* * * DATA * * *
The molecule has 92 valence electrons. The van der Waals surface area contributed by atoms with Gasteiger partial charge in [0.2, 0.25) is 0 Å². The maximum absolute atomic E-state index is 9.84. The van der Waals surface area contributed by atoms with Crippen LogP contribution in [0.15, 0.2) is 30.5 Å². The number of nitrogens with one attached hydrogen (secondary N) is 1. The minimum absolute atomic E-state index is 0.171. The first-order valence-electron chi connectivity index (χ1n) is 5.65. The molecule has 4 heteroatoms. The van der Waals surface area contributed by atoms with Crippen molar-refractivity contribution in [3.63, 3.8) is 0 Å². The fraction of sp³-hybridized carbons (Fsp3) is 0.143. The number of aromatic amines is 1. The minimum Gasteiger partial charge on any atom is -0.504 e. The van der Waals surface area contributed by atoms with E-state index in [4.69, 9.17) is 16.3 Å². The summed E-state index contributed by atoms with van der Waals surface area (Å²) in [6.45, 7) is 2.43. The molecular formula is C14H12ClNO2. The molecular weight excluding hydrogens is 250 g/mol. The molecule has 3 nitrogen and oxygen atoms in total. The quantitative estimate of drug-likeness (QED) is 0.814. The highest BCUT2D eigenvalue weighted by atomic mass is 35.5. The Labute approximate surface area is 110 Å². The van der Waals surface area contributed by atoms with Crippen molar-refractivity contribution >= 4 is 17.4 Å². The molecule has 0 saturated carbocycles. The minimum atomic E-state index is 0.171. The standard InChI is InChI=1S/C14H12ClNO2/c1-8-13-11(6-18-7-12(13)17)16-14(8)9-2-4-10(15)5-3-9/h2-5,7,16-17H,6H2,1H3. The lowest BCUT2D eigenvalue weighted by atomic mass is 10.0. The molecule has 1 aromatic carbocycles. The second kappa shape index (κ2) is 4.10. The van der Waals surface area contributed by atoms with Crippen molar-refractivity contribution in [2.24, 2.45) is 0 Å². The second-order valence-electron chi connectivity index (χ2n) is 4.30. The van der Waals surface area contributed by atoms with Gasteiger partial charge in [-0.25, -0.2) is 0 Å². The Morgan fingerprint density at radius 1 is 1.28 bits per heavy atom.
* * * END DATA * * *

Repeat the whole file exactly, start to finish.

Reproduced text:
The molecule has 92 valence electrons. The van der Waals surface area contributed by atoms with Gasteiger partial charge in [0.2, 0.25) is 0 Å². The maximum absolute atomic E-state index is 9.84. The van der Waals surface area contributed by atoms with Crippen LogP contribution in [0.15, 0.2) is 30.5 Å². The number of nitrogens with one attached hydrogen (secondary N) is 1. The minimum absolute atomic E-state index is 0.171. The first-order valence-electron chi connectivity index (χ1n) is 5.65. The molecule has 4 heteroatoms. The van der Waals surface area contributed by atoms with Crippen molar-refractivity contribution in [3.63, 3.8) is 0 Å². The fraction of sp³-hybridized carbons (Fsp3) is 0.143. The number of aromatic amines is 1. The minimum Gasteiger partial charge on any atom is -0.504 e. The van der Waals surface area contributed by atoms with E-state index in [4.69, 9.17) is 16.3 Å². The summed E-state index contributed by atoms with van der Waals surface area (Å²) in [6.45, 7) is 2.43. The molecular formula is C14H12ClNO2. The molecular weight excluding hydrogens is 250 g/mol. The molecule has 3 nitrogen and oxygen atoms in total. The quantitative estimate of drug-likeness (QED) is 0.814. The highest BCUT2D eigenvalue weighted by atomic mass is 35.5. The Labute approximate surface area is 110 Å². The van der Waals surface area contributed by atoms with Crippen molar-refractivity contribution >= 4 is 17.4 Å². The molecule has 0 saturated carbocycles. The minimum atomic E-state index is 0.171. The standard InChI is InChI=1S/C14H12ClNO2/c1-8-13-11(6-18-7-12(13)17)16-14(8)9-2-4-10(15)5-3-9/h2-5,7,16-17H,6H2,1H3. The lowest BCUT2D eigenvalue weighted by atomic mass is 10.0. The molecule has 1 aromatic carbocycles. The second kappa shape index (κ2) is 4.10. The van der Waals surface area contributed by atoms with Crippen molar-refractivity contribution in [2.24, 2.45) is 0 Å². The second-order valence-electron chi connectivity index (χ2n) is 4.30. The van der Waals surface area contributed by atoms with Gasteiger partial charge in [-0.25, -0.2) is 0 Å². The Morgan fingerprint density at radius 1 is 1.28 bits per heavy atom.